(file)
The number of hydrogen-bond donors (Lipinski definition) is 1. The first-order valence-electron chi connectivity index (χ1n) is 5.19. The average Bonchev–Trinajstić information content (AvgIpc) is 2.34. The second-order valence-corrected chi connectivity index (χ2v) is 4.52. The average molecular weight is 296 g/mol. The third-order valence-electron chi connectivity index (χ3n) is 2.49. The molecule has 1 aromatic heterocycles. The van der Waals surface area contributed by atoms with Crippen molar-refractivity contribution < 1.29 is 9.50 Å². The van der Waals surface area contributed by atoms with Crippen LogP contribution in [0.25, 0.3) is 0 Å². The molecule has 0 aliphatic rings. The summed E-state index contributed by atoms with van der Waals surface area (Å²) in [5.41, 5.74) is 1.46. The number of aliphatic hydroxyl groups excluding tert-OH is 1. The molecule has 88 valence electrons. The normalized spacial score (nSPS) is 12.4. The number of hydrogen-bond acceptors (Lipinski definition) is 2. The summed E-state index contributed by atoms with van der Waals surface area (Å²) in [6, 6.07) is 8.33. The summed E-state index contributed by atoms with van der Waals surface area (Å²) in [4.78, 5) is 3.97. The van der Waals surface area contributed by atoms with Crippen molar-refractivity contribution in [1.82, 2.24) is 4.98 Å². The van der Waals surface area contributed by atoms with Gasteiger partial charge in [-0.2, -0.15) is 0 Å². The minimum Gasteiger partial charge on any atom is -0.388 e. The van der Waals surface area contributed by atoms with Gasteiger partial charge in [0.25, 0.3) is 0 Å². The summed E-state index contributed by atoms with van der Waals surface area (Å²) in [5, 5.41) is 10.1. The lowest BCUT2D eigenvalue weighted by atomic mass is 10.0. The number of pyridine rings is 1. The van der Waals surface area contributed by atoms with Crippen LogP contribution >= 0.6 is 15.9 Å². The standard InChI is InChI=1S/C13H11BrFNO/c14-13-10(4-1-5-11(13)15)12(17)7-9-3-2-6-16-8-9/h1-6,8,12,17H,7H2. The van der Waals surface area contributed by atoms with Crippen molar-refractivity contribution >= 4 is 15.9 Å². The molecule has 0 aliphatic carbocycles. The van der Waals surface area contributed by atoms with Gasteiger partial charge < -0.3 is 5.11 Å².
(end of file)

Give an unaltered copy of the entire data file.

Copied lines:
The number of hydrogen-bond donors (Lipinski definition) is 1. The first-order valence-electron chi connectivity index (χ1n) is 5.19. The average Bonchev–Trinajstić information content (AvgIpc) is 2.34. The second-order valence-corrected chi connectivity index (χ2v) is 4.52. The average molecular weight is 296 g/mol. The third-order valence-electron chi connectivity index (χ3n) is 2.49. The molecule has 1 aromatic heterocycles. The van der Waals surface area contributed by atoms with Crippen molar-refractivity contribution < 1.29 is 9.50 Å². The van der Waals surface area contributed by atoms with Crippen LogP contribution in [0.25, 0.3) is 0 Å². The molecule has 0 aliphatic rings. The summed E-state index contributed by atoms with van der Waals surface area (Å²) in [5.41, 5.74) is 1.46. The number of aliphatic hydroxyl groups excluding tert-OH is 1. The molecule has 88 valence electrons. The normalized spacial score (nSPS) is 12.4. The number of hydrogen-bond acceptors (Lipinski definition) is 2. The summed E-state index contributed by atoms with van der Waals surface area (Å²) in [6, 6.07) is 8.33. The summed E-state index contributed by atoms with van der Waals surface area (Å²) in [4.78, 5) is 3.97. The van der Waals surface area contributed by atoms with Crippen molar-refractivity contribution in [1.82, 2.24) is 4.98 Å². The van der Waals surface area contributed by atoms with Gasteiger partial charge in [-0.2, -0.15) is 0 Å². The minimum Gasteiger partial charge on any atom is -0.388 e. The van der Waals surface area contributed by atoms with Gasteiger partial charge in [0.25, 0.3) is 0 Å². The summed E-state index contributed by atoms with van der Waals surface area (Å²) in [5, 5.41) is 10.1. The lowest BCUT2D eigenvalue weighted by atomic mass is 10.0. The number of pyridine rings is 1. The van der Waals surface area contributed by atoms with Crippen LogP contribution >= 0.6 is 15.9 Å². The standard InChI is InChI=1S/C13H11BrFNO/c14-13-10(4-1-5-11(13)15)12(17)7-9-3-2-6-16-8-9/h1-6,8,12,17H,7H2. The van der Waals surface area contributed by atoms with Crippen molar-refractivity contribution >= 4 is 15.9 Å². The molecule has 0 aliphatic carbocycles. The van der Waals surface area contributed by atoms with Gasteiger partial charge < -0.3 is 5.11 Å².